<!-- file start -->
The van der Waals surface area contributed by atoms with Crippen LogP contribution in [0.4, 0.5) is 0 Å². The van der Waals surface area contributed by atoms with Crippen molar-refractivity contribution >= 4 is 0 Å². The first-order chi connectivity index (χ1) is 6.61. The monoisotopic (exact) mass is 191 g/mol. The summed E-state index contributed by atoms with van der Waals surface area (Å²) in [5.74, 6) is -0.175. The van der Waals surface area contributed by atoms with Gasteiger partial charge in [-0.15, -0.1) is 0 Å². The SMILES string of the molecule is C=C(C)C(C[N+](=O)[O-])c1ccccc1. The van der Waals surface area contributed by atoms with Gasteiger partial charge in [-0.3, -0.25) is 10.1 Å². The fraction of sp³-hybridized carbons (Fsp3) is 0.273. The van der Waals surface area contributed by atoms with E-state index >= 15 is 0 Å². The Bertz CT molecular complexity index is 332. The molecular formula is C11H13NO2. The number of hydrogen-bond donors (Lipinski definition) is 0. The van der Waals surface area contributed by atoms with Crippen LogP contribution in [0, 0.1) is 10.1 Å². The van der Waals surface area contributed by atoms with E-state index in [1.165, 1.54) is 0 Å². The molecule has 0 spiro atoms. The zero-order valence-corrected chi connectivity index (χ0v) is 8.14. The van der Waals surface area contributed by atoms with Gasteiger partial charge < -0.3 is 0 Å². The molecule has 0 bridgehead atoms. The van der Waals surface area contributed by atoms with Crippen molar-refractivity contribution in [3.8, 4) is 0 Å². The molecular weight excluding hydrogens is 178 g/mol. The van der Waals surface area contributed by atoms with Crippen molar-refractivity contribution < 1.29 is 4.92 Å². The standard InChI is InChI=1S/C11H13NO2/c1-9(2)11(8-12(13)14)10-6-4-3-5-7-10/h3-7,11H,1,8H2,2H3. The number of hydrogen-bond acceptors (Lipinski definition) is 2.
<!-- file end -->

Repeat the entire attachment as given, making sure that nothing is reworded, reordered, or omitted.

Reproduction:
The van der Waals surface area contributed by atoms with Crippen LogP contribution in [0.4, 0.5) is 0 Å². The van der Waals surface area contributed by atoms with Crippen molar-refractivity contribution >= 4 is 0 Å². The first-order chi connectivity index (χ1) is 6.61. The monoisotopic (exact) mass is 191 g/mol. The summed E-state index contributed by atoms with van der Waals surface area (Å²) in [5.74, 6) is -0.175. The van der Waals surface area contributed by atoms with Gasteiger partial charge in [-0.15, -0.1) is 0 Å². The SMILES string of the molecule is C=C(C)C(C[N+](=O)[O-])c1ccccc1. The van der Waals surface area contributed by atoms with Gasteiger partial charge in [-0.3, -0.25) is 10.1 Å². The fraction of sp³-hybridized carbons (Fsp3) is 0.273. The van der Waals surface area contributed by atoms with E-state index >= 15 is 0 Å². The Bertz CT molecular complexity index is 332. The molecular formula is C11H13NO2. The number of hydrogen-bond donors (Lipinski definition) is 0. The van der Waals surface area contributed by atoms with Crippen LogP contribution in [0, 0.1) is 10.1 Å². The van der Waals surface area contributed by atoms with E-state index in [1.165, 1.54) is 0 Å². The molecule has 0 spiro atoms. The zero-order valence-corrected chi connectivity index (χ0v) is 8.14. The van der Waals surface area contributed by atoms with Gasteiger partial charge < -0.3 is 0 Å². The molecule has 0 bridgehead atoms. The van der Waals surface area contributed by atoms with Crippen molar-refractivity contribution in [3.8, 4) is 0 Å². The molecular weight excluding hydrogens is 178 g/mol. The van der Waals surface area contributed by atoms with Crippen molar-refractivity contribution < 1.29 is 4.92 Å². The standard InChI is InChI=1S/C11H13NO2/c1-9(2)11(8-12(13)14)10-6-4-3-5-7-10/h3-7,11H,1,8H2,2H3. The number of hydrogen-bond acceptors (Lipinski definition) is 2.